The Otakusphere: Coronavirus, coronavirus, coronavirus everywhere

I usually try to make these Otakusphere openings snappy and quick, but this week it’s all about the novel coronavirus. I worry about being too flip about a disease that is costing people their loved ones.

It seems inevitable that talk about COVID-19 would come to The Otakusphere. Here in the states, it’s sending people to the grocery store in droves, where it feels like they’re preparing for the apocalypse. Social distancing is one thing, but I don’t think you’re going to use all 12 of those 50-pound bags of rice in the next two months?

Well, maybe you are. I don’t know.

Instead of our normal tunes, I’m going to share this video from Kyle Hill that DT Nova shared that gives some good facts about the virus, and what you can do to help.

Along the same lines, Fred from This is my Place shared his experiences with social distancing, flattening the curve and people buying all of everything.


I really liked the Washington Post graphic that he shared at the top of his blog. It helped put a lot more context to the idea of flattening the curve. One of the things that amazes me every time there is a crisis that I learn some sort of concept that has been around for years.

For this crisis, it’s been flattening the curve. It evidently dates back to 1918, but now I’m learning about it. I’m always amazed by the sheer amount of knowledge that is out there, and that I will only ever know a small part of it at any one time.

Blogging gives me a chance to get perspectives from other cultures. The U.S. is a really big place, and we tend to be fairly parochial for better or worse. While the disease is scary, it’s nice to see how others are dealing with it.

DarkdaemonPK2 provided an interesting perspective from the Philippines, just by the way it’s written. I might be wrong about that. It’s nice to know that the buying sprees that are going on over here in the U.S. are happening across the world.

In a post that does reflect a non-U.S. point of view, but about something completely not related to COVID-19. Lynn, the Otaku Author, shared a list of anime that got him into anime. For me, I always describe my journey in three stages. When I was young I watched a collection of Go Nagai cartoons that were rebranded as Force Five.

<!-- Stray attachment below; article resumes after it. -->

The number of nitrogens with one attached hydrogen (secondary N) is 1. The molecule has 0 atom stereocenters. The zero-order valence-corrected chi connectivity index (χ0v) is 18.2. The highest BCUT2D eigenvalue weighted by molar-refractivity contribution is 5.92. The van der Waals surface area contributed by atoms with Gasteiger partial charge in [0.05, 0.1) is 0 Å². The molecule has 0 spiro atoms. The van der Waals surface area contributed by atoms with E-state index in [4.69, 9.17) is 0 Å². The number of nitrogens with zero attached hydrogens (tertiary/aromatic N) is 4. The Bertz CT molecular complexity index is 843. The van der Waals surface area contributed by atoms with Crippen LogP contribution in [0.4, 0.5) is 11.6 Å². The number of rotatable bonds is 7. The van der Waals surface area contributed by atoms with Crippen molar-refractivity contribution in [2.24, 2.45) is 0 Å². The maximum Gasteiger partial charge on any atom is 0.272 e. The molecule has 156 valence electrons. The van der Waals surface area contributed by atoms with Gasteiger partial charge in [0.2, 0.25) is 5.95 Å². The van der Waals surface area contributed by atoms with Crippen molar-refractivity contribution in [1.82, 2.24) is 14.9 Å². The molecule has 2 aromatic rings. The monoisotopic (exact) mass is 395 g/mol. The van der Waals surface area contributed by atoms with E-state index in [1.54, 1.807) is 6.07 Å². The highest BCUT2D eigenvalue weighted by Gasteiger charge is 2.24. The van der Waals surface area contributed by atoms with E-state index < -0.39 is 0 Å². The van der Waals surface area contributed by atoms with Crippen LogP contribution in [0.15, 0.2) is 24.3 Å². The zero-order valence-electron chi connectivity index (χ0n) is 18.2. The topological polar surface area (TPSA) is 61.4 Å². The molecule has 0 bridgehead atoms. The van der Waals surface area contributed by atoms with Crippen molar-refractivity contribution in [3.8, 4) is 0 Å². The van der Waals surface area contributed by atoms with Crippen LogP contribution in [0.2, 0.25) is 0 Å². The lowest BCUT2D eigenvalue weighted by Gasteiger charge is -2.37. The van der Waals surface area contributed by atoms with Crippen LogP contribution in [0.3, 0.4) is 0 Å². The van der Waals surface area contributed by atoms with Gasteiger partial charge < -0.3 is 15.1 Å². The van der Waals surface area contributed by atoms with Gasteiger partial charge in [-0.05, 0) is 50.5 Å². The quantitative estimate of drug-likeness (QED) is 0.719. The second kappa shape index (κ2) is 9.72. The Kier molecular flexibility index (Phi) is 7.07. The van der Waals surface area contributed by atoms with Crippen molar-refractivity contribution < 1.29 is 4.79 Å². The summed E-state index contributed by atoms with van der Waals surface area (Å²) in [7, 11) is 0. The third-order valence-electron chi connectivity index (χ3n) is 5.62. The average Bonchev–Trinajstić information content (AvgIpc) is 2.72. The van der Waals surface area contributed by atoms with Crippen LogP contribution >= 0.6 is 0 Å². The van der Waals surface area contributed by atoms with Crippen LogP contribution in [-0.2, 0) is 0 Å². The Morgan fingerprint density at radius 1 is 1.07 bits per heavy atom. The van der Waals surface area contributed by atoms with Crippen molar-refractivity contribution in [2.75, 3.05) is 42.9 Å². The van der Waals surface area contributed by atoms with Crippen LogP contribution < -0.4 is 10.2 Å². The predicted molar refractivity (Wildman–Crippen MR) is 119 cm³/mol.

Then when I was a teen, I discovered an art book about Robotech that talked about Japanimation. I had seen a few episodes of Robotech and played a lot of the Robotech tabletop roleplaying game.

Then I had some friends in college introduce me to Oh My Goddess!, Ranma ½, El Hazard and Slayers, etc. That is when I really discovered anime. It’s interesting to see a list that has a bunch of shows I’ve only heard of after I started getting into anime.

Back to COVID-19 and people hoarding supplies, Don over at Zoopraxiscope shared a funny insight about the people hoarding toilet paper, rice and bottled water.

I won’t ruin the fun of it.

Anime Maru also pointed out how social distancing has been a staple of anime culture for years in this funny Onion-style article. The hikikomori have been right all along.

Finally, D&A anime blog shared a stellar idea about making a virtual convention, since all of the real conventions are being canceled. It looks like they’re doing it on Discord, but I don’t see a link to it. Hopefully, it’s open to everyone and I’m not just sharing a basket of disappointment.

Well, that’s all I have for this week. I hope you’re all staying safe, washing your hands and have enough toilet paper to get through the shortage.

And, as always, thanks for reading.

7 thoughts on “The Otakusphere: Coronavirus, coronavirus, coronavirus everywhere

  1. That was a good post and recap. It’s getting ridiculous where I’m from. I was at a store yesterday to pick up some things and I saw several empty or scare shelves when I glanced at the grocery section. The bread aisle was wiped out and I have never seen anything this rare or empty in my life. Don’t worry, I’m well-stocked on toilet paper and cleaning stuff though.

    1. I go to a nearby grocery store to grab lunch. It’s generally for people picking up supplies for businesses, but they have some normal groceries there as welll.

      The parking lot is pretty small and there were people fighting to get a spot. It was crazy. People are buying stuff like they’re never going produce anything anymore.

      1. Sure thing. There are a few places near me like that, too.

        Yeah, it’s getting crazy. Just yesterday, I briefly walked through the cleaning section and besides the laundry detergent, things were cleared out.

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